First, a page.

While the local population dwindles, passengers from giant cruise ships continue to flood into La Serenissima. So how are locals trying to save the city?
A monster cruise ship meets a giant octopus and crashes into the Rialto bridge, provoking a tsunami. It’s an apocalyptic vision of Venice. The message of Stop the Madness, Philip Colbert’s pop-art-with-a-purpose at the current Venice Biennale, is echoed by Lorenzo Quinn’s Support, a large-scale installation of giant hands reaching out of the Grand Canal to prop up the crumbling Palazzo Sagredo.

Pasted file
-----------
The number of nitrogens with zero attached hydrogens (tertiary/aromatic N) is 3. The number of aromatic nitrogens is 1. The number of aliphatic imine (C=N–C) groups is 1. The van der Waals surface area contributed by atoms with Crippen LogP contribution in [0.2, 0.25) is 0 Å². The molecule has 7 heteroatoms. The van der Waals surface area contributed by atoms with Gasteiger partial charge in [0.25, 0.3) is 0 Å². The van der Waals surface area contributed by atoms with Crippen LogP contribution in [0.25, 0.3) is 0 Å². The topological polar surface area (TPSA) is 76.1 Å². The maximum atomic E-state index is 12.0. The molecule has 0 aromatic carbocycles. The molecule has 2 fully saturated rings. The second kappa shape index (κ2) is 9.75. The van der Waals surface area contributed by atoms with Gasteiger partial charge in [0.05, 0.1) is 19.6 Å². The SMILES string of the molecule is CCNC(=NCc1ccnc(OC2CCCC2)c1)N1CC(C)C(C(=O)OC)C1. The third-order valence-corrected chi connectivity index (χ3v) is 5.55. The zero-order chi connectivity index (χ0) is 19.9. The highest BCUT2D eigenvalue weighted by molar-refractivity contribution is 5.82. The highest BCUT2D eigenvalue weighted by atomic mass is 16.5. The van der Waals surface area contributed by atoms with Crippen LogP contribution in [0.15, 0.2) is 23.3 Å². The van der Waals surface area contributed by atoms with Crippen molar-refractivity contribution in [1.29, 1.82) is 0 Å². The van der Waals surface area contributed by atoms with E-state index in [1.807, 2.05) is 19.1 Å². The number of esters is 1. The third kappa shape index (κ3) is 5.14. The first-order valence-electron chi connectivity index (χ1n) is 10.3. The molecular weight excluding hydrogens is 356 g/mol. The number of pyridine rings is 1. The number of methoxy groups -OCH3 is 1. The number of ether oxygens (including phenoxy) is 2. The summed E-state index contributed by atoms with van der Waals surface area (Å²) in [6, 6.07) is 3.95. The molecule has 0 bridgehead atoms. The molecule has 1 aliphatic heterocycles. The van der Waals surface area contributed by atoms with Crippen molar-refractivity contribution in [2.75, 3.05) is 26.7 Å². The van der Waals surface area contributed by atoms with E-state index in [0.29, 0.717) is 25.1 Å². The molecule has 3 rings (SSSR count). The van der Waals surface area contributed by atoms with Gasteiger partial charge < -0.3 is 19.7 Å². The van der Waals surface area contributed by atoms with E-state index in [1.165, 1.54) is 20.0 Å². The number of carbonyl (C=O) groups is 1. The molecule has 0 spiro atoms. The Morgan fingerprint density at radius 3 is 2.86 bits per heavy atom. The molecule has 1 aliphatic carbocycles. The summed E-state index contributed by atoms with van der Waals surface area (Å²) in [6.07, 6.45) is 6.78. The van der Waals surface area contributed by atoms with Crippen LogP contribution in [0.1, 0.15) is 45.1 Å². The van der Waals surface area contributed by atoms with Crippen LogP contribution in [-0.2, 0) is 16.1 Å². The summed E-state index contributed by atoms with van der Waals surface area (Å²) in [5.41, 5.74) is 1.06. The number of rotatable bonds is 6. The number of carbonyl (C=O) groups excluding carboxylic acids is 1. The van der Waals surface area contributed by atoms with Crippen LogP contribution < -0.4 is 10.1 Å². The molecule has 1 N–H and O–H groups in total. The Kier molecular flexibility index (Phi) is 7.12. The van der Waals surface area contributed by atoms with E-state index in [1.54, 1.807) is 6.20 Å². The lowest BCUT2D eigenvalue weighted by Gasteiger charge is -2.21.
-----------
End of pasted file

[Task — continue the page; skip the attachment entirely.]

Venice’s mayor Luigi Brugnaro could also do with a helping hand. Under-populated and over-touristed, Venice is facing threats from all sides. Its status as a world heritage site is slowly sinking, with UNESCO threatening to slap the city on its in-danger list, a fate normally reserved for war-ravaged ruins, under-funded third world sites and, er, Liverpool. UNESCO’s concerns about cruise ships, mass tourism and damage to the fragile lagoon ecosystem “have been met with empty promises but no concrete proposals,” according to Italia Nostra, the country’s influential heritage body.